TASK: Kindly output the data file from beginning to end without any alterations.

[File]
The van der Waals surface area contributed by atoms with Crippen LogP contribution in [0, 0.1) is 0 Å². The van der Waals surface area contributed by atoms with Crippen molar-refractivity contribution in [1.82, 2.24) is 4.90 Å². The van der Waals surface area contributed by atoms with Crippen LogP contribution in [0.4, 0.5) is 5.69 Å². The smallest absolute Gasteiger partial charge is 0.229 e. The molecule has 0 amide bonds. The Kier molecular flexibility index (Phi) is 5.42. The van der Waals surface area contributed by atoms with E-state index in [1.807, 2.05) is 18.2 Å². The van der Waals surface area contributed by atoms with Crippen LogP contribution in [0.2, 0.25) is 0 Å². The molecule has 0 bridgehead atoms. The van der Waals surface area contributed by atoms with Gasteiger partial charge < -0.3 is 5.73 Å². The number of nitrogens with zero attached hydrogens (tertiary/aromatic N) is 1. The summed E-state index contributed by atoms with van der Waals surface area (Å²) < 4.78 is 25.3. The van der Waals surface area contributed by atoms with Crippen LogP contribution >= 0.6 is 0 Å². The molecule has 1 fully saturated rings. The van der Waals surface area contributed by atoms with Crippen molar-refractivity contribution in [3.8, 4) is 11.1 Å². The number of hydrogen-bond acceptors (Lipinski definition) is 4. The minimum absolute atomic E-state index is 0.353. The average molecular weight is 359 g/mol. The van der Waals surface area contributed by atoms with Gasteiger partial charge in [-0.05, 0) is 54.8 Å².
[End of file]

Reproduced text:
The van der Waals surface area contributed by atoms with Crippen LogP contribution in [0, 0.1) is 0 Å². The van der Waals surface area contributed by atoms with Crippen molar-refractivity contribution in [1.82, 2.24) is 4.90 Å². The van der Waals surface area contributed by atoms with Crippen LogP contribution in [0.4, 0.5) is 5.69 Å². The smallest absolute Gasteiger partial charge is 0.229 e. The molecule has 0 amide bonds. The Kier molecular flexibility index (Phi) is 5.42. The van der Waals surface area contributed by atoms with E-state index in [1.807, 2.05) is 18.2 Å². The van der Waals surface area contributed by atoms with Crippen LogP contribution in [0.2, 0.25) is 0 Å². The molecule has 0 bridgehead atoms. The van der Waals surface area contributed by atoms with Gasteiger partial charge < -0.3 is 5.73 Å². The number of nitrogens with zero attached hydrogens (tertiary/aromatic N) is 1. The summed E-state index contributed by atoms with van der Waals surface area (Å²) < 4.78 is 25.3. The van der Waals surface area contributed by atoms with Crippen LogP contribution >= 0.6 is 0 Å². The molecule has 1 fully saturated rings. The van der Waals surface area contributed by atoms with Crippen molar-refractivity contribution in [3.8, 4) is 11.1 Å². The number of hydrogen-bond acceptors (Lipinski definition) is 4. The minimum absolute atomic E-state index is 0.353. The average molecular weight is 359 g/mol. The van der Waals surface area contributed by atoms with Gasteiger partial charge in [-0.05, 0) is 54.8 Å².